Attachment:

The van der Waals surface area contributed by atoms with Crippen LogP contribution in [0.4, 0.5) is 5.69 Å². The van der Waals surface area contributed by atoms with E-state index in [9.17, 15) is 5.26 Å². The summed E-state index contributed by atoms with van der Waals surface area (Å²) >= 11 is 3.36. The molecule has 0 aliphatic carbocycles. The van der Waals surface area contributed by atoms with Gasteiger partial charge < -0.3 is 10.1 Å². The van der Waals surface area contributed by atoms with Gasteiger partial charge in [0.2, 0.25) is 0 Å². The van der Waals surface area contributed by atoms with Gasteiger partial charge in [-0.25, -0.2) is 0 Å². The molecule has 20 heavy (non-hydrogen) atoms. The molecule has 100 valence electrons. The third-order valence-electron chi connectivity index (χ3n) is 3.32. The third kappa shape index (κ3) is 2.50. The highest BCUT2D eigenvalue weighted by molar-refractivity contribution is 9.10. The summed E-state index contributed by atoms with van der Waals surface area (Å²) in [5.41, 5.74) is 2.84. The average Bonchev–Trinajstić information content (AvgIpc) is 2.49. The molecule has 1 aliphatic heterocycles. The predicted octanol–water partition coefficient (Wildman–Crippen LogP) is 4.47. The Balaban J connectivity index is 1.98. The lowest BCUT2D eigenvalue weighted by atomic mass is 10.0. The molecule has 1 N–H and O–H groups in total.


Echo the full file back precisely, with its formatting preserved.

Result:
The van der Waals surface area contributed by atoms with Crippen LogP contribution in [0.4, 0.5) is 5.69 Å². The van der Waals surface area contributed by atoms with E-state index in [9.17, 15) is 5.26 Å². The summed E-state index contributed by atoms with van der Waals surface area (Å²) >= 11 is 3.36. The molecule has 0 aliphatic carbocycles. The van der Waals surface area contributed by atoms with Gasteiger partial charge < -0.3 is 10.1 Å². The van der Waals surface area contributed by atoms with Gasteiger partial charge in [0.2, 0.25) is 0 Å². The van der Waals surface area contributed by atoms with Gasteiger partial charge in [-0.25, -0.2) is 0 Å². The molecule has 20 heavy (non-hydrogen) atoms. The molecule has 100 valence electrons. The third-order valence-electron chi connectivity index (χ3n) is 3.32. The third kappa shape index (κ3) is 2.50. The highest BCUT2D eigenvalue weighted by molar-refractivity contribution is 9.10. The summed E-state index contributed by atoms with van der Waals surface area (Å²) in [5.41, 5.74) is 2.84. The average Bonchev–Trinajstić information content (AvgIpc) is 2.49. The molecule has 1 aliphatic heterocycles. The predicted octanol–water partition coefficient (Wildman–Crippen LogP) is 4.47. The Balaban J connectivity index is 1.98. The lowest BCUT2D eigenvalue weighted by atomic mass is 10.0. The molecule has 1 N–H and O–H groups in total.